Bel Levy (Observa Infância)
In the first two years of the pandemic, 40,830 children and teenagers lost their mothers to COVID-19 in Brazil. The conclusion is from an unprecedented study carried out by researchers from Fiocruz and the Federal University of Minas Gerais (UFMG), released by the Observatory of Children’s Health (Observa Infância). The article with the results was published with open access (12/19) in the Springer Nature Journal Archives of Public Health.
According to Observa Infância’s coordinator Cristiano Boccolini, one of the study's authors, the impact of the COVID-19 pandemic on the lives of Brazilian children and teenagers requires the urgent adoption of intersectoral public policies to protect childhood. “Considering the health and economic crisis settled in the country, with the hunger returning, the increase in food insecurity, the growth of unemployment, the intensifying employment insecurity and the growing line for admission to social programs, it is urgent to mobilize society for the protection of childhood, with priority attention to this group of 40,830 children and teenagers who lost their mothers to COVID-19 in the first two years of the pandemic," says the Fiocruz Public Health researcher.
“Certainly the death of a parent, particularly the mother, is bounded to lifelong adverse outcomes and has serious consequences for the family's well-being, profoundly affecting the family structure and dynamics. Orphaned children are more vulnerable to emotional and behavioral problems, which requires intervention programs to mitigate the psychological consequences of orphanhood”, states Celia Landmann Szwarcwald, a researcher at the Information and Health Laboratory of the Institute of Scientific and Technological Communication and Information in Health (ICICT/Fiocruz).
The survey was based on COVID-19 deaths recorded in the Brazilian Mortality Information System (SIM) in 2020 and 2021 and data from the Information System on Live Births (Sinasc) between 2003 and 2020. "The research shows that COVID-19 accounted for a third of all deaths related to complications in labor and birth among young women, which represents a 37% increase in maternal mortality rates in Brazil compared to 2019, when it was already elevated. For every thousand babies born alive, one mother died in Brazil during the first two years of the pandemic," points out Cristiano, who signs the article along with Célia Landmann Szwarcwald (Fiocruz), Wanessa da Silva de Almeida (Fiocruz), Adauto Martins Soares Filho (UFMG), and Deborah Carvalho Malta (UFMG).
The study shows that in 2020 and 2021, COVID-19 accounted for a fifth of all deaths registered in Brazil (19%). The peak of the pandemic occurred in March 2021, with nearly 4 thousand deaths per day, higher than the average number of deaths per day from all causes in 2019. "The 40 to 59 age group had the highest proportion of COVID-19 victims compared to other causes of mortality. In this group, one in four Brazilians who died in 2020 and 2021 died related to COVID-19”, emphasizes Cristiano.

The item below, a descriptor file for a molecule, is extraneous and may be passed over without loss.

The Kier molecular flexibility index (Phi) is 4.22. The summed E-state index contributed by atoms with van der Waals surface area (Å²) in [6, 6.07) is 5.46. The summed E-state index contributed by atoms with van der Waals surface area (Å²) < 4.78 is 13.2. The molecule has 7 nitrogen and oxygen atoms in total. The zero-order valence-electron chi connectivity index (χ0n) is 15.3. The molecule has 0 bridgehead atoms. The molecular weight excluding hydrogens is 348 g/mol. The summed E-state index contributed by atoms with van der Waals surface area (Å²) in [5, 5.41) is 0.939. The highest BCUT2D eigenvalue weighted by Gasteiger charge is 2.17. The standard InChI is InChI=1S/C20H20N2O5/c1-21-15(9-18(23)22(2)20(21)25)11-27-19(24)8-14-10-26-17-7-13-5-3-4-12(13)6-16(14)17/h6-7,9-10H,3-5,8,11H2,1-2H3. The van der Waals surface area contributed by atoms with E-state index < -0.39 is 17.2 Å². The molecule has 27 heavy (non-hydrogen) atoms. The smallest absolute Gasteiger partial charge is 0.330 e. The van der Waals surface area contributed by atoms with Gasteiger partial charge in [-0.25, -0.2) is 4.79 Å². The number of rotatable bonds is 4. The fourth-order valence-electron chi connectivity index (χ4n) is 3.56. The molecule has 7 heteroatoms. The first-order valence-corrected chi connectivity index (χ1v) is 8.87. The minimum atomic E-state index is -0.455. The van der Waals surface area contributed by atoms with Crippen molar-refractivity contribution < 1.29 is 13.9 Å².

The research calculates COVID-19 mortality rates according to sex, age group, and education. “Up to the age of 30, the COVID-19 mortality rate is similar between men and women, but it starts to drift apart as of this age group. Overall, the COVID-19 mortality rate among men was 31% higher than among women," informs the Fiocruz Public Health researcher.
To estimate the impact of education on mortality from COVID-19, the researchers used data on deaths from the disease and the distribution of the Brazilian population by level of education from the National Health Survey. The results show that among illiterate adults COVID-19 mortality was three times higher than among those who had completed higher education.
“Given the natural history of several diseases, we are clear that education, together with other socioeconomic characteristics, is an important factor in prognosis. With COVID-19 it's no different. Socioeconomic inequality causes inequities in access to health services, therefore, hardships in timely diagnosis and treatment of cases,” says Wanessa da Silva de Almeida, also from Fiocruz.
Celia explains that the differences in mortality rates by educational level, with a greater burden among individuals with less education, reflect the unequal impact of the epidemic on socially disadvantaged Brazilian families - and that the impact was even greater among children and adolescents who became orphans and lost one of the family livelihood providers.
The authors of the study agree that the delay in adopting the necessary public health measures to control COVID-19 in Brazil aggravated the spread of the disease, resulting in losses of human life that could have been avoided. “As a consequence of the inappropriate management of the pandemic, in addition to creating a legion of orphans, Brazil lost about 19 years of productive life due to the death of young adults from COVID-19,” states Cristiano.
The study was funded by the National Council for Scientific and Technological Development (CNPq), the Bill and Melinda Gates Foundation, and Fiocruz (Innovative Ideas).
The Observatory of Children’s Health (Observa Infância) is a science communication initiative that aims to provide society with data and information regarding the health of children up to 5 years of age. The main goal is to expand access to qualified information and to facilitate comprehension of the data obtained from national information systems.
The scientific evidence processed by the system is the result of investigations developed by researchers Patricia and Cristiano Boccolini within the ICICT/Fiocruz and of the Medical School of Petrópolis (FMP), of the Arthur de Sá Earp Neto Center (Unifase), with resources from the National Council for Scientific and Technological Development (CNPq) and of the Bill and Melinda Gates Foundation.